I am fascinated by depictions of the heavenly realm. As I read through Revelations and the visions of the prophets I am enamored by the images that they paint. There are many outlets of our media that do this as well such as, “The Good Place,” the new hit tv show on NBC. From capturing the functionality and creation of the “Good Place,” creator Michael Schur has been able to imagine the existence of life after death. You may recognize this name since he is a writer/producer of Parks and Recreation, Brooklyn Nine-Nine, and also plays Dwight’s cousin Mose on The Office. So you know this is gonna be great.
Since episode 1, I fell in love with this series. From tackling what kinds of foods are in heaven to what happens when an imperfect person enters a perfect place, this sitcom has it all. Even though it may not address things from a religious standpoint, it has a sense of humility throughout the series. “The Good Place” has motivated me to become more imaginative about what life looks like after death.
Living in a perfect world. So what does “The Good Place” teach about… the Good Place? In this series, Kristen Bell plays a woman named Eleanor who mistakenly crosses over into the Good Place. Her actions and perception do not match at all with the people around her and she feels like an outsider. I think many people think this of heaven… and, well church. Many presume both of these to be communities of moral aptitude and full of error-less frigid people and that can be down right intimidating.
A Righteous Fitbit. Is righteousness defined by works? Chidi, a professor of morality in the show, would definitively say yes. Admittance into the Good Place is based upon the amount of good you have done while on earth. In the show, Eleanor is given a “good works” Fitbit which I find hilarious. How many of us use this same device to determine good activity? We clip it on our clothes or wrap it around our wrist to make sure we are on due course in our physical lives. But then again, many of us think the same when it comes to our own righteousness.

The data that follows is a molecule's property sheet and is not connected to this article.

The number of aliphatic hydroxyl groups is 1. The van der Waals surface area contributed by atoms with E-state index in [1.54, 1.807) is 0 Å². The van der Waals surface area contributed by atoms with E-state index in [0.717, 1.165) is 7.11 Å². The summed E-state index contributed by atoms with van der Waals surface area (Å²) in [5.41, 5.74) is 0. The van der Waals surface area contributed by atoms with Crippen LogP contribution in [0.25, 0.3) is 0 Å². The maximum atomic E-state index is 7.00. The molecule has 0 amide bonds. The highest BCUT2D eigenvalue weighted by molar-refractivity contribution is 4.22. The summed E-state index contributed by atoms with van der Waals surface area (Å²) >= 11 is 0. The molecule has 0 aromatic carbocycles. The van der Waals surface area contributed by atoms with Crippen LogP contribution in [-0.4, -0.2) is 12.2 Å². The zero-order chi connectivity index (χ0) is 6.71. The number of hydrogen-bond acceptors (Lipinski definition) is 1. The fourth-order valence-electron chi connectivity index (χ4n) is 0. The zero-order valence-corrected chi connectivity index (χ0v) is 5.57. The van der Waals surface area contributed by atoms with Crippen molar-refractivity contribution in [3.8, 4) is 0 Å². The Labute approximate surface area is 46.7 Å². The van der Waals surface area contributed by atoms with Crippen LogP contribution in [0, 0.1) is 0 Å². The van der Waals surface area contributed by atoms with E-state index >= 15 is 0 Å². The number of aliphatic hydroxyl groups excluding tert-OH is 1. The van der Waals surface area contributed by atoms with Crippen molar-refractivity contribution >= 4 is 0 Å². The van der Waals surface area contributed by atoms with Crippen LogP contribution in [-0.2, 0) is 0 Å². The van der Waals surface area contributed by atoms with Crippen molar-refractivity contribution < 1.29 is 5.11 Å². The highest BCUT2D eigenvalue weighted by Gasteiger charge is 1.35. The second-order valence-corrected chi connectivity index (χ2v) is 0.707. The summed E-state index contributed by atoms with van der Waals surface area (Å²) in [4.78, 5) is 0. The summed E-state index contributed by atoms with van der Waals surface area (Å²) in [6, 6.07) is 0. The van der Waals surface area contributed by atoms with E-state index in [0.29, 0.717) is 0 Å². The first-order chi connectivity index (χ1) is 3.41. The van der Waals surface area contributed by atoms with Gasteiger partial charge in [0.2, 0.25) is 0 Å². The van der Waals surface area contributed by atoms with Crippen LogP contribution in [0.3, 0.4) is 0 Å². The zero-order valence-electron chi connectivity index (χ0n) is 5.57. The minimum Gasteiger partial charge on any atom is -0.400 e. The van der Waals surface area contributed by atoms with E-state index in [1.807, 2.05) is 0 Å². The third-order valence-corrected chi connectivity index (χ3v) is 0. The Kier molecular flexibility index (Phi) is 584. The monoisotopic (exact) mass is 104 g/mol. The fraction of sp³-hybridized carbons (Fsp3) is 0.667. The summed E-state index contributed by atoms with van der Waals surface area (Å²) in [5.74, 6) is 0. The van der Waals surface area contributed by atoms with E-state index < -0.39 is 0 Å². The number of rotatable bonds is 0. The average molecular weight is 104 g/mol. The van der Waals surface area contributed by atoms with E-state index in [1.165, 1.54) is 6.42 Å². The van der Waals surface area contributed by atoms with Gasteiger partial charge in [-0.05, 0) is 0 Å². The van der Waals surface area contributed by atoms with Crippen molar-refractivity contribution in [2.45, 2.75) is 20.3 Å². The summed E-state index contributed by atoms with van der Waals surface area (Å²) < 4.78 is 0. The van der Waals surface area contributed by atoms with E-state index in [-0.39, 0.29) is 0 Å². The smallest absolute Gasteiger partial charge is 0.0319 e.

Hell is other people. The twist at the end of the season is that they were in Hell all along. This was a great tactic that will have me rewatching the show and that gives an alternative dimension to all of the characters. We learn that the person who made this place (Ted Danson, whom I adore) is actually using peoples’ insecurities and flaws to create disorder and an eternal condemnation. This arches into the present and current state of the world. Satan is using our insecurities and our flaws to incite hatred against one another. We see it all around us.
The church used to be better about envisioning heaven. Paintings would cover walls and ceilings inside of churches. Stained-glass windows would show stories of the Gospels and heavenly realms. But now we’ve estranged ourselves from thinking about the heavenly realm and left media to do it for us. Let’s not be outdone. As shows like “The Good Place” depict the average notions of heaven, Christians must be on the forefront to offer a more Gospel-centered eternity than one only perceived by “good” people doing “good” works. Images need to be created that capture the merciful Messiah that not only demands but deserves praise and adoration for making a broken and destitute people worthy of His Good Place.
And whenever the living creatures give glory and honor and thanks to him who is seated on the throne, who lives forever and ever, the twenty-four elders fall down before him who is seated on the throne and worship him who lives forever and ever. They cast their crowns before the throne, saying,
“Worthy are you, our Lord and God,
to receive glory and honor and power,
for you created all things,
and by your will they existed and were created.”-Revelation 4:9-11